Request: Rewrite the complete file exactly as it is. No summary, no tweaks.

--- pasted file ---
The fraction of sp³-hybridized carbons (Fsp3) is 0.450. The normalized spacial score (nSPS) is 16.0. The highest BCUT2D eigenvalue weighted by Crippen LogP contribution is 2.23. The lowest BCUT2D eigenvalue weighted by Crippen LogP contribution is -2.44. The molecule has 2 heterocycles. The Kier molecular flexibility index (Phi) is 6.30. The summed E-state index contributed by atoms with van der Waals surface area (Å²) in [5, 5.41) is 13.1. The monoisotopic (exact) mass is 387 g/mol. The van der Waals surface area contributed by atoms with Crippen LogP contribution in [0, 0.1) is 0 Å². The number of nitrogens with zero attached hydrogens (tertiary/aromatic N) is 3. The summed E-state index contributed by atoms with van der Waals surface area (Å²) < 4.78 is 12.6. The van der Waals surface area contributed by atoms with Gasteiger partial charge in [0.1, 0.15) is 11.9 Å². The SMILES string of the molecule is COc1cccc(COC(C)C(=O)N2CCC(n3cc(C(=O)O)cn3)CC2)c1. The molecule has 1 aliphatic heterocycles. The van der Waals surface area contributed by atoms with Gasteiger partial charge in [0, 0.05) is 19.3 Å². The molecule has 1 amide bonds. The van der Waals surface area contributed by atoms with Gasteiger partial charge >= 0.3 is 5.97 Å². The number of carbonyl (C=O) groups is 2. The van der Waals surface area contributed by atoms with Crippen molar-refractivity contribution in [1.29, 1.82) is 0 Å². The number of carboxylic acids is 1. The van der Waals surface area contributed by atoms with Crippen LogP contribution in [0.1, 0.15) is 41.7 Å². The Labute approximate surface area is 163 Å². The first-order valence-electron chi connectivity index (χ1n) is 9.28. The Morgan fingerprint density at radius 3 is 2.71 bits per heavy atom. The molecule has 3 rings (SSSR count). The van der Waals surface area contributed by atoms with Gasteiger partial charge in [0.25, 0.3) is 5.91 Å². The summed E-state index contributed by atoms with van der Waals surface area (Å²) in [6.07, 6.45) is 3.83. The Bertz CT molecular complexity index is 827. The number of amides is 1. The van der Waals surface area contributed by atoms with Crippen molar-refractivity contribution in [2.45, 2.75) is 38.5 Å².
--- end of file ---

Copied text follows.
The fraction of sp³-hybridized carbons (Fsp3) is 0.450. The normalized spacial score (nSPS) is 16.0. The highest BCUT2D eigenvalue weighted by Crippen LogP contribution is 2.23. The lowest BCUT2D eigenvalue weighted by Crippen LogP contribution is -2.44. The molecule has 2 heterocycles. The Kier molecular flexibility index (Phi) is 6.30. The summed E-state index contributed by atoms with van der Waals surface area (Å²) in [5, 5.41) is 13.1. The monoisotopic (exact) mass is 387 g/mol. The van der Waals surface area contributed by atoms with Crippen LogP contribution in [0, 0.1) is 0 Å². The number of nitrogens with zero attached hydrogens (tertiary/aromatic N) is 3. The summed E-state index contributed by atoms with van der Waals surface area (Å²) < 4.78 is 12.6. The van der Waals surface area contributed by atoms with Gasteiger partial charge in [0.1, 0.15) is 11.9 Å². The SMILES string of the molecule is COc1cccc(COC(C)C(=O)N2CCC(n3cc(C(=O)O)cn3)CC2)c1. The molecule has 1 aliphatic heterocycles. The van der Waals surface area contributed by atoms with Gasteiger partial charge in [0, 0.05) is 19.3 Å². The molecule has 1 amide bonds. The van der Waals surface area contributed by atoms with Gasteiger partial charge >= 0.3 is 5.97 Å². The number of carbonyl (C=O) groups is 2. The van der Waals surface area contributed by atoms with Crippen molar-refractivity contribution in [1.29, 1.82) is 0 Å². The number of carboxylic acids is 1. The van der Waals surface area contributed by atoms with Crippen LogP contribution in [0.1, 0.15) is 41.7 Å². The Labute approximate surface area is 163 Å². The first-order valence-electron chi connectivity index (χ1n) is 9.28. The Morgan fingerprint density at radius 3 is 2.71 bits per heavy atom. The molecule has 3 rings (SSSR count). The van der Waals surface area contributed by atoms with Gasteiger partial charge in [0.25, 0.3) is 5.91 Å². The summed E-state index contributed by atoms with van der Waals surface area (Å²) in [6.07, 6.45) is 3.83. The Bertz CT molecular complexity index is 827. The number of amides is 1. The van der Waals surface area contributed by atoms with Crippen molar-refractivity contribution in [2.45, 2.75) is 38.5 Å².